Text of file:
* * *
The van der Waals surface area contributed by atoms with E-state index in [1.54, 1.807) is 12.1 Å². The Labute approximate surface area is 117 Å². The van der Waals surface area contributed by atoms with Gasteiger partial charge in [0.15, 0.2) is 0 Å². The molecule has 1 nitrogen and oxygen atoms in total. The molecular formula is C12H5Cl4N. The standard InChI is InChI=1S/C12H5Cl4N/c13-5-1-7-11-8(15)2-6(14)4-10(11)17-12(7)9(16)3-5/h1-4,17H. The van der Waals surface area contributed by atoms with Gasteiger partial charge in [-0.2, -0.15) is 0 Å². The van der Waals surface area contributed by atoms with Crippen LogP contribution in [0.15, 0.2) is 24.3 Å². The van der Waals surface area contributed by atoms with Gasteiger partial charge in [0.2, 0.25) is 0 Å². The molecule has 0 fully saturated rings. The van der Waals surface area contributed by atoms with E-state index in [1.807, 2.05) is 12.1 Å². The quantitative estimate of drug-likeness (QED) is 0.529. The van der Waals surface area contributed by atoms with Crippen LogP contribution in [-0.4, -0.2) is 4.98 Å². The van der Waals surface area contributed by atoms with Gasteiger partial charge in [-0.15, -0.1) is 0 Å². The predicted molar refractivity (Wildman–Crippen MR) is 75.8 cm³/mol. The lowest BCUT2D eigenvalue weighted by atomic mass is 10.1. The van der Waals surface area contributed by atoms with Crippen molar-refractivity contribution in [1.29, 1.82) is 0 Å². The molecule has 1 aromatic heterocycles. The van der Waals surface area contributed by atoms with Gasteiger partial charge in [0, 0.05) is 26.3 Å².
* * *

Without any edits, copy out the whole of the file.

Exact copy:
The van der Waals surface area contributed by atoms with E-state index in [1.54, 1.807) is 12.1 Å². The Labute approximate surface area is 117 Å². The van der Waals surface area contributed by atoms with Gasteiger partial charge in [0.15, 0.2) is 0 Å². The molecule has 1 nitrogen and oxygen atoms in total. The molecular formula is C12H5Cl4N. The standard InChI is InChI=1S/C12H5Cl4N/c13-5-1-7-11-8(15)2-6(14)4-10(11)17-12(7)9(16)3-5/h1-4,17H. The van der Waals surface area contributed by atoms with Gasteiger partial charge in [-0.2, -0.15) is 0 Å². The van der Waals surface area contributed by atoms with Crippen LogP contribution in [0.15, 0.2) is 24.3 Å². The van der Waals surface area contributed by atoms with Gasteiger partial charge in [0.2, 0.25) is 0 Å². The molecule has 0 fully saturated rings. The van der Waals surface area contributed by atoms with E-state index in [1.807, 2.05) is 12.1 Å². The quantitative estimate of drug-likeness (QED) is 0.529. The van der Waals surface area contributed by atoms with Crippen LogP contribution in [-0.4, -0.2) is 4.98 Å². The van der Waals surface area contributed by atoms with Gasteiger partial charge in [-0.15, -0.1) is 0 Å². The predicted molar refractivity (Wildman–Crippen MR) is 75.8 cm³/mol. The lowest BCUT2D eigenvalue weighted by atomic mass is 10.1. The van der Waals surface area contributed by atoms with Crippen molar-refractivity contribution in [1.29, 1.82) is 0 Å². The molecule has 1 aromatic heterocycles. The van der Waals surface area contributed by atoms with Gasteiger partial charge in [0, 0.05) is 26.3 Å².